What is the minimum hardware for online ringing?

Submitted by Simon on Mon, 21/12/2020 - 17:09

A while ago, during discussions with the eBells consortium, the following question came up: what are the minimum hardware requirements for online ringing? We know that Ringing Room doesn't really work with tablets or smartphones, so we assume that everyone has a laptop or desktop PC to use, but what if that's not true? What's the minimum you can get away with?

Several years ago the Raspberry Pi was developed as a cheap hobbyist computer board, intended to recreate the spirit of home computing in the 1980s when computers were much less commodified and invited experimentation and learning. The Raspberry Pi has been through many iterations and now has a wide range of products. A recent development is the Raspberry Pi 400, which puts the whole computer inside a keyboard and has a range of connectors including an HDMI output to drive any display or a standard TV.

Raspberry Pi 400

This packaging really is like a 1980s home computer, for example the Sinclair ZX Spectrum that I grew up with. The obligatory historical price and performance comparison is that the Raspberry Pi 400 has approximately 2000 times the processing power and 250,000 times as much memory. Bundled with a mouse and a couple of cables it costs £93.90. My Spectrum cost £125 in 1982, which is £444 in today's money according to an inflation calculator. Anyway, I bought a Raspberry Pi 400 for research purposes, and it arrived yesterday.

It was easy to get it set up, and one of the first things I tried was Ringing Room with my version of Handbell Manager. It works! I haven't tried it in Ringing Room with anyone else yet, but I see no reason why it shouldn't work. You also need Zoom or something equivalent for audio communication. The Raspberry Pi doesn't have a standard headphone/microphone socket, but I have a USB headset, which worked fine. Alternatively, it's possible to buy an adapter that has a standard 3.5mm socket and a USB connector. The Zoom app isn't available for the Pi, but connecting through the browser works. There's no camera (it's possible to add one though) but it's only audio that's really important.

Unfortunately it would not be so straightforward to run Handbell Stadium. Although the Raspberry Pi uses a version of the Linux operating system, and although the Unity development framework that Handbell Stadium is implemented in can generate executables for Linux, the problem is that the Raspberry Pi is based on an ARM microprocessor but Unity can only target Intel microprocessors. From what I have read, it might be possible to use Unity to build an Android version of Handbell Stadium and run it by installing Android on the Raspberry Pi, but that's a bit convoluted.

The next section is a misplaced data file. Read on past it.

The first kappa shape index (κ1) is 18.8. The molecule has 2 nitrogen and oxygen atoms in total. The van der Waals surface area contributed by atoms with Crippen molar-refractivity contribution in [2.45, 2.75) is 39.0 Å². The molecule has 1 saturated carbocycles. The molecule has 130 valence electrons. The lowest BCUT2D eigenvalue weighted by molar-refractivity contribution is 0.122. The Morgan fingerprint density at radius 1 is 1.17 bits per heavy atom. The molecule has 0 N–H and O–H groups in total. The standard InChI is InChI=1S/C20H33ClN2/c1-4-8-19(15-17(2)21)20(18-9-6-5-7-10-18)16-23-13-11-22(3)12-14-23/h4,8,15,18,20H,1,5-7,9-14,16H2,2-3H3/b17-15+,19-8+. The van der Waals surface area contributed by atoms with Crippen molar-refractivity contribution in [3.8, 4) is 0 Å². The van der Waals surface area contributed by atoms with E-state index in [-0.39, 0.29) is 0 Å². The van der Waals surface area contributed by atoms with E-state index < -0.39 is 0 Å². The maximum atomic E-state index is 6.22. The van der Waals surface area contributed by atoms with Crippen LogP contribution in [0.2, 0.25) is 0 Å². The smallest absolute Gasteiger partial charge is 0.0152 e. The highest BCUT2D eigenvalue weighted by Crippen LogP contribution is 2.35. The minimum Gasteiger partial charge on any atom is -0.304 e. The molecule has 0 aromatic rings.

So that's a cost of £93.90 for a system that supports Ringing Room, assuming you already have a TV. Can we make it any cheaper? The simplest and cheapest Raspberry Pi with wifi is called a Zero W, and it costs £9.30. It's a bare electronics board with an HDMI output for a display and a couple of USB sockets. It runs the same operating system, so everything's fine from the software point of view, and it's possible to plug in a keyboard and mouse.

Raspberry Pi Zero

If you want to ring with eBells, the keyboard would only be necessary for logging in to Ringing Room - so instead you can use an on-screen virtual keyboard, similarly to what you do on a phone or tablet, and then all you need is a mouse. But why do you even need a mouse when an eBell detects motion in 3 axes and has a couple of buttons? You don't! I wrote a little bit of software to make an eBell operate as a mouse, and it works - the normal ringing action does the y axis and twisting the bell does the x axis. I admit it's not as easy to use as a standard mouse, but it is usable. So now I've ordered a Raspberry Pi Zero W, and in a future blog I will report on a proper test of ringing with the absolute minimum of hardware.